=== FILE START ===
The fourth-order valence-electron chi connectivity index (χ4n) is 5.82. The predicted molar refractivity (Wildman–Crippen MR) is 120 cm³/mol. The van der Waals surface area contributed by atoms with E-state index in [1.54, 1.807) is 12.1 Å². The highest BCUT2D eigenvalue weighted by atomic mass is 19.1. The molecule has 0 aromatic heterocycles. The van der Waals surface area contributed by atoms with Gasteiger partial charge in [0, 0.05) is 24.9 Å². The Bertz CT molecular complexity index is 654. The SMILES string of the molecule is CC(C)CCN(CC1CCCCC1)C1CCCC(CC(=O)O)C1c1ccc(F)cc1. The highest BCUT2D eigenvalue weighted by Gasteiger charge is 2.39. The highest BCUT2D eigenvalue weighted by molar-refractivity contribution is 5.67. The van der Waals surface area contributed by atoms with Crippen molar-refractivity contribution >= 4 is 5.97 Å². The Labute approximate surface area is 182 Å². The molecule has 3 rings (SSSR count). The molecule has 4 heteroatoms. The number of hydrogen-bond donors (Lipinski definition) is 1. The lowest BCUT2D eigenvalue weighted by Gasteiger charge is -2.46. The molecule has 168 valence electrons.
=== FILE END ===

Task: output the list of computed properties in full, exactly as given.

The fourth-order valence-electron chi connectivity index (χ4n) is 5.82. The predicted molar refractivity (Wildman–Crippen MR) is 120 cm³/mol. The van der Waals surface area contributed by atoms with E-state index in [1.54, 1.807) is 12.1 Å². The highest BCUT2D eigenvalue weighted by atomic mass is 19.1. The molecule has 0 aromatic heterocycles. The van der Waals surface area contributed by atoms with Gasteiger partial charge in [0, 0.05) is 24.9 Å². The Bertz CT molecular complexity index is 654. The SMILES string of the molecule is CC(C)CCN(CC1CCCCC1)C1CCCC(CC(=O)O)C1c1ccc(F)cc1. The highest BCUT2D eigenvalue weighted by Gasteiger charge is 2.39. The highest BCUT2D eigenvalue weighted by molar-refractivity contribution is 5.67. The van der Waals surface area contributed by atoms with Crippen molar-refractivity contribution >= 4 is 5.97 Å². The Labute approximate surface area is 182 Å². The molecule has 3 rings (SSSR count). The molecule has 4 heteroatoms. The number of hydrogen-bond donors (Lipinski definition) is 1. The lowest BCUT2D eigenvalue weighted by Gasteiger charge is -2.46. The molecule has 168 valence electrons.